There is no better way to describe this novel than truth really is stranger than fiction. In fact I’m going to follow Margot from Project Lectito and say after reading this biography Joe Carstairs would most definitely be one of the five people dead or alive I would want to have dinner with. If, like I was, you are completely unaware who Joe Carstairs is firstly she was the fasted woman on the water in the 1920’s. Born to an American oil heiress and a British army caption, Joe was born Marion Barbara Carstairs and worked as a driver during WWI. Post-war she named herself Joe, dressed as a man and embarked on affairs with a host of actresses and young women while aspiring to be the fastest woman on water. Eventually she tired of the limelight and the fickle whims of the media and bought an island in the Bahamas to live on with the love of her life Lord Tod Wadley, a doll given to her by her girlfriend Ruth. On Whale Cay she built a thriving community, championed for the rights of the Bahamians and threw debaucherous parties.


Joe Carstairs was an enigma, a more fascinating person you will not find. From her childhood and relationship with her mother to her flair for the dramatics and practical jokes. To Lord Tod Wadley and her many girlfriends, to her lifelong generosity and passion for the local Bahaminans and mission to make them self-sufficient. Joe had many contrasting personality traits, both negative and positive in equal amounts but regardless she always meant well. All I can say really is read this book! To go into more detail is to spoil all these amazing stories for all you potential readers.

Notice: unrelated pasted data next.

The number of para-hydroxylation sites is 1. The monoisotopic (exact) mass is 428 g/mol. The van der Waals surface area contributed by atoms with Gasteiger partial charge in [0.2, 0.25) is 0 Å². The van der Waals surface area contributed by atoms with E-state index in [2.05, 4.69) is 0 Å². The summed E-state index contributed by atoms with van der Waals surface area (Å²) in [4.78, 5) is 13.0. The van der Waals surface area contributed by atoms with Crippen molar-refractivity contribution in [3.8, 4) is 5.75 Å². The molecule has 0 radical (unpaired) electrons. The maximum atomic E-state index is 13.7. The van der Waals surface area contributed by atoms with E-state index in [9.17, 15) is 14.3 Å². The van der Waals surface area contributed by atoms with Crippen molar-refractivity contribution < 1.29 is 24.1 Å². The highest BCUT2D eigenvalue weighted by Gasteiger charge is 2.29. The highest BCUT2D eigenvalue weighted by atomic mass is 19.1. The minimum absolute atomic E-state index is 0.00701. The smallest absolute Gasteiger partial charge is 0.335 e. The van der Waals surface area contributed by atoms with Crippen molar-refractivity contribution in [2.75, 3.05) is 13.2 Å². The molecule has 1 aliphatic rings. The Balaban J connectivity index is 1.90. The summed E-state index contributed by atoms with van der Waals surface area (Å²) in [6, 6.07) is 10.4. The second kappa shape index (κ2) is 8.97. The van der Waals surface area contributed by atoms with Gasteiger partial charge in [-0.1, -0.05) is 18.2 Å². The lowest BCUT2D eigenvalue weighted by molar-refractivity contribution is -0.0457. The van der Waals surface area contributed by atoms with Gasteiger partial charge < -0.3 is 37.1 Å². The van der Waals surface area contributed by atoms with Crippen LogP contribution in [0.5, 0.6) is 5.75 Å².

Summerscale’s writing and tone was a highlight of the book, apart from Carstair’s escapades of course. Her comments speculating on the psychology of Corsair’s actions were well-placed and not ver-done. There was not too much or too little detail. This biography engages the reader throughout. The photographs and other mages were a great addition to add to the readers experience. Overall, this was a great non-fiction read for a giggle and a unique story that if someone were to fictionalise would be thought to be over the top and too ridiculous. While many of Carstair’s actions were laughable and entertaining she had much more depth than one might initially assume. I give The Queen of Whale Cay four dolls to keep Lord Tod Wadley company.


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Station Eleven – Emily St John Mandel

I just can’t seem to get enough of post-apocalyptic fiction and Station Eleven was no exception. One winter’s night a well-known actor dies on stage performing King Lear. Hours later the world as we know it collapses as a deadly flu pandemic breaks out killing those who come into contact with it. Twenty years later Kirsten is an actress performing Shakespeare with the Travelling Symphony when an encounter with a self-proclaimed prophet threatens to disrupt their delicate way of life in a world without electricity, medicine or modern comforts. As the story switches back and forth from past to present the threads of the story slowly come together.